Let it burn, he prayed as the cloth smothered the corpse, gods, please, please, let it burn.


Finally, some actual supernatural action! That was some tense shit right there, y’all. Great scene.

And jeez, why does no one ever listen to the animals? Seriously, guys, if your dogs and horses and whatnot freak the fuck out about a thing, that is the thing you DO NOT BRING HOME WITH YOU, THIS IS NOT ROCKET SCIENCE, PEOPLE. Sheesh.

So, yeah, things are definitely ramping up on the Winter Is Coming front, eh? Enemy doing some impressment for the Evil Undead Corps, I see. Benjen is so, so undead, you guys. Shame, that sucks.

So, I guess all it takes is to be killed by Others to end up one yourself? Very zombie-canon-like, nice job. The detail about how the corpses’ eyes have turned blue was an especially nice (read: creepy) touch. What I wanna know is, were Othor and Jafer really dead at the time, and then “woke up” later, or were they just playing possum until they were brought back to the castle?

‘Cause, you know, if the latter, that suggests a very un-zombielike—and frightening—amount of tactical forethought and planning and stuff. Yeek.

Oh, and also, if Othor was busy trying to kill Mormont, what is Jafer doing? YEEK.

And go ahead with your bad self, Mr. Samwell Medical Examiner Tarly, noticing the stuff about how there’s no blood! Maybe it caters a tiny bit to stereotyping that the fat kid is also the smart one, but I’m too pleased with the notion that Sam will eventually come to be valued for that to care too much. Go, Sam, go!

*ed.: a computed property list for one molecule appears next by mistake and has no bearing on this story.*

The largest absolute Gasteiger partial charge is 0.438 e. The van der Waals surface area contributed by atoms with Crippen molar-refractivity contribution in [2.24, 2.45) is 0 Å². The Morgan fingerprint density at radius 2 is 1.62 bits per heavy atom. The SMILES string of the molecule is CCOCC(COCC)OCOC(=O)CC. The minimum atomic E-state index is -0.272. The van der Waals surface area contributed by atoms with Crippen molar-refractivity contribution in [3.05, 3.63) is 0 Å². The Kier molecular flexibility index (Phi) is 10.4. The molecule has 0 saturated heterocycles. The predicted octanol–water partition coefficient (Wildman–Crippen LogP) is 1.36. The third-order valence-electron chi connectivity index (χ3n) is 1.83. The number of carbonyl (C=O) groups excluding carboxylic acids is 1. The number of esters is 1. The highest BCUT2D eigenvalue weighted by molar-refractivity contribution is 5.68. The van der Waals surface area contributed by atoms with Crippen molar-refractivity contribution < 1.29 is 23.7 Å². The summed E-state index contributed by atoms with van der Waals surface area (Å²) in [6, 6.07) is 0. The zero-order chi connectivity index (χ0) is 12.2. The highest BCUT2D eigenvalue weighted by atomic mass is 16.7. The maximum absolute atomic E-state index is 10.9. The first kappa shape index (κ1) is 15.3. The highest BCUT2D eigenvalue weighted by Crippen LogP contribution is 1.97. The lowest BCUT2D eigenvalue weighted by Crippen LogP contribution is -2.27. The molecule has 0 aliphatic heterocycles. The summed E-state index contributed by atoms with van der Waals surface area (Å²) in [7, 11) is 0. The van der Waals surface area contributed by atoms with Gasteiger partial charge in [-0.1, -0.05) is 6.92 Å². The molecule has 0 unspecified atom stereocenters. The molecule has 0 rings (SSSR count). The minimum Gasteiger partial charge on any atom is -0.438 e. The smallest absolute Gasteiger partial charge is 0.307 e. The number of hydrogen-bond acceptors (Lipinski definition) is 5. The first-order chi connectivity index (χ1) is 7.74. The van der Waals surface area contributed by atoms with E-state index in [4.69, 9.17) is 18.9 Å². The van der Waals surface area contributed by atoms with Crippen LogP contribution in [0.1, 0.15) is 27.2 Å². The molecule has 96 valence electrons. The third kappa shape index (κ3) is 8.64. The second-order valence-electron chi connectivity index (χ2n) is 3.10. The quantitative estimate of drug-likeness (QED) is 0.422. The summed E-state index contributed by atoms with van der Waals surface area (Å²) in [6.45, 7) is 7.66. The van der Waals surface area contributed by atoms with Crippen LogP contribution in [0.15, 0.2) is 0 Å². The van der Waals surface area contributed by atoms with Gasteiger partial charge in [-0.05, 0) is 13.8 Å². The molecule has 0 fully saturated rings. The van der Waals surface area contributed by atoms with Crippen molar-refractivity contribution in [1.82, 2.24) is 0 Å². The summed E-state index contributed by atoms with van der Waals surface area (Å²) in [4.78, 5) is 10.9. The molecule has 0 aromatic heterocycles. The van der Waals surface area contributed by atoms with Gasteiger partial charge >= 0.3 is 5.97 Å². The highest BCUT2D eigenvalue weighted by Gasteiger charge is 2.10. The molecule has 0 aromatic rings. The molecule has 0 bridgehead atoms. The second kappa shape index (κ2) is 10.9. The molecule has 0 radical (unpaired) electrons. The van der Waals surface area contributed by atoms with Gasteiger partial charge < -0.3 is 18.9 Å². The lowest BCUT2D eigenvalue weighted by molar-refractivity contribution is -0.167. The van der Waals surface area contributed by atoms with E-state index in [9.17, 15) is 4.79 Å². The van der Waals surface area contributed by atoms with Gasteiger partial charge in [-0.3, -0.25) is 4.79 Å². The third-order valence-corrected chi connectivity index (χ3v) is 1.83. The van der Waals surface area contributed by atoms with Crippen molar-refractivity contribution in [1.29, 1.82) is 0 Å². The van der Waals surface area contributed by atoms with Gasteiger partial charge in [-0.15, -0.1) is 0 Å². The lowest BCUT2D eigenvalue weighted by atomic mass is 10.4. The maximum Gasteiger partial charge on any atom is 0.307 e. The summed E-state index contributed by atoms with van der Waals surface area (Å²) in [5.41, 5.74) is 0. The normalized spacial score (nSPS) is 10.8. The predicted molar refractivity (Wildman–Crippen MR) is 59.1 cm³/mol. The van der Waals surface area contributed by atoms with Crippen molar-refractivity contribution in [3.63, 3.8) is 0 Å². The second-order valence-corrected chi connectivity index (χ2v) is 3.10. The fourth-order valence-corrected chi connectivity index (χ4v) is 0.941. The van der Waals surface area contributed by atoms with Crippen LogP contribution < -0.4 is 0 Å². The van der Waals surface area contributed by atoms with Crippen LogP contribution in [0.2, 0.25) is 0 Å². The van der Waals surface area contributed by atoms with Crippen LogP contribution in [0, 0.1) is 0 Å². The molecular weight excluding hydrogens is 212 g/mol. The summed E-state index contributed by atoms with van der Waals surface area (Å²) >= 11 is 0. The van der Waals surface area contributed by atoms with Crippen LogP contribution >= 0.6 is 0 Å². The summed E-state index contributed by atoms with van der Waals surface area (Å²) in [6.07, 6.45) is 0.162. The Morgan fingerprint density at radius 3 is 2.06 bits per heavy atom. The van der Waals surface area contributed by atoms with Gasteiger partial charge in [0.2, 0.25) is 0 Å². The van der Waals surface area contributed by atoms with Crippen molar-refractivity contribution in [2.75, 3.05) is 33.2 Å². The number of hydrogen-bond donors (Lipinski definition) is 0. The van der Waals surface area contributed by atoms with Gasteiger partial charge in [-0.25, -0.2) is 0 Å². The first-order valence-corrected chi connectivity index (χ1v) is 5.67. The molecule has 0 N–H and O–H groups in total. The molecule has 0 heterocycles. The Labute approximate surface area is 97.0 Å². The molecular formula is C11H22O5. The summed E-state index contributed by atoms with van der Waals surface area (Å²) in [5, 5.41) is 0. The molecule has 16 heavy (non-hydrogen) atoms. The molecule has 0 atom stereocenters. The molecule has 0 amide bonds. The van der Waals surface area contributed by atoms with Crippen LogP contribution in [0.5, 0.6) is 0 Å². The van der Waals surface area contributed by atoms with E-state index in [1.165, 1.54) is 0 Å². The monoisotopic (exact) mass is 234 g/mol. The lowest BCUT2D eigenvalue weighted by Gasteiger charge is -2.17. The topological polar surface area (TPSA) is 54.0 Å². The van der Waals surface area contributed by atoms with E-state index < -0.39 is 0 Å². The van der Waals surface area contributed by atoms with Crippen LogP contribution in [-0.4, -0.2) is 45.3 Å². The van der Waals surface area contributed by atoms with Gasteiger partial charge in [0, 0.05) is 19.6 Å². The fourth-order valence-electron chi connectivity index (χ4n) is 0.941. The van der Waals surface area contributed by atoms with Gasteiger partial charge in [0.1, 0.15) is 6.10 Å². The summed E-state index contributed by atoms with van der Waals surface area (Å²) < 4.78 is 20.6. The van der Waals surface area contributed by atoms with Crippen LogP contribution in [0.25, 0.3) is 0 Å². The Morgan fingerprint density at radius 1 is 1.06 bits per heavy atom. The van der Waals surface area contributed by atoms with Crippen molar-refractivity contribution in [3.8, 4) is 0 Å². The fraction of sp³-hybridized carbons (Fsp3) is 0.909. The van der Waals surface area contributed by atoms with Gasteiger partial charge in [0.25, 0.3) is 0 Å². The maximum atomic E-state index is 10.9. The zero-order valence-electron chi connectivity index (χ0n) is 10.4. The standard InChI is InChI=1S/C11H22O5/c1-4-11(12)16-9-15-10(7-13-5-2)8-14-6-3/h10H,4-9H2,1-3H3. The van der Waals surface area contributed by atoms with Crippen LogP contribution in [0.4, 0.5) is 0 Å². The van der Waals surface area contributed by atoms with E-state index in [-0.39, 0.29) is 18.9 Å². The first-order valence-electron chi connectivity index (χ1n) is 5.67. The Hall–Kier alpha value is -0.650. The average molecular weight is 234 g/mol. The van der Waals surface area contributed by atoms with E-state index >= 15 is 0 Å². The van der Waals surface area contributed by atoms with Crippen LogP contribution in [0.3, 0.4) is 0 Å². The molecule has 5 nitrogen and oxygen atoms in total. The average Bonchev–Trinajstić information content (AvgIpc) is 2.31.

In non-frozen-zombie news, Mormont’s proposed solution to The Ned Situation is very intriguing. Jon thinks it would be unfair, but I dunno, I think Ned would positively shine being on the Wall. No insane politics (well, at least much more straightforward politics) and a clear honorable objective, well, I’m thinking that could be a lifestyle Ned could get behind, you know? Not to mention, Mormont is absolutely right that the Night Watch desperately needs men of his caliber. They desperately need men, period.

And crap, Jon didn’t actually kill Thorne. NOT FAIR. I’m going to sulk about that for a bit.

And hopefully “saving the Lord Commander from grisly zombiefication” counts as a Get Out Of Disciplinary Hearing Free card for Jon, because really. God knows I’d give him a pass. Anyone who’s had to deal with disembodied undead fingers in his mouth (YIPE YIPE YIPE) should get ALL the concessions, in my book. Eurgh.

And with that delightful image, we out! Have a weekend, kids, and see you next week!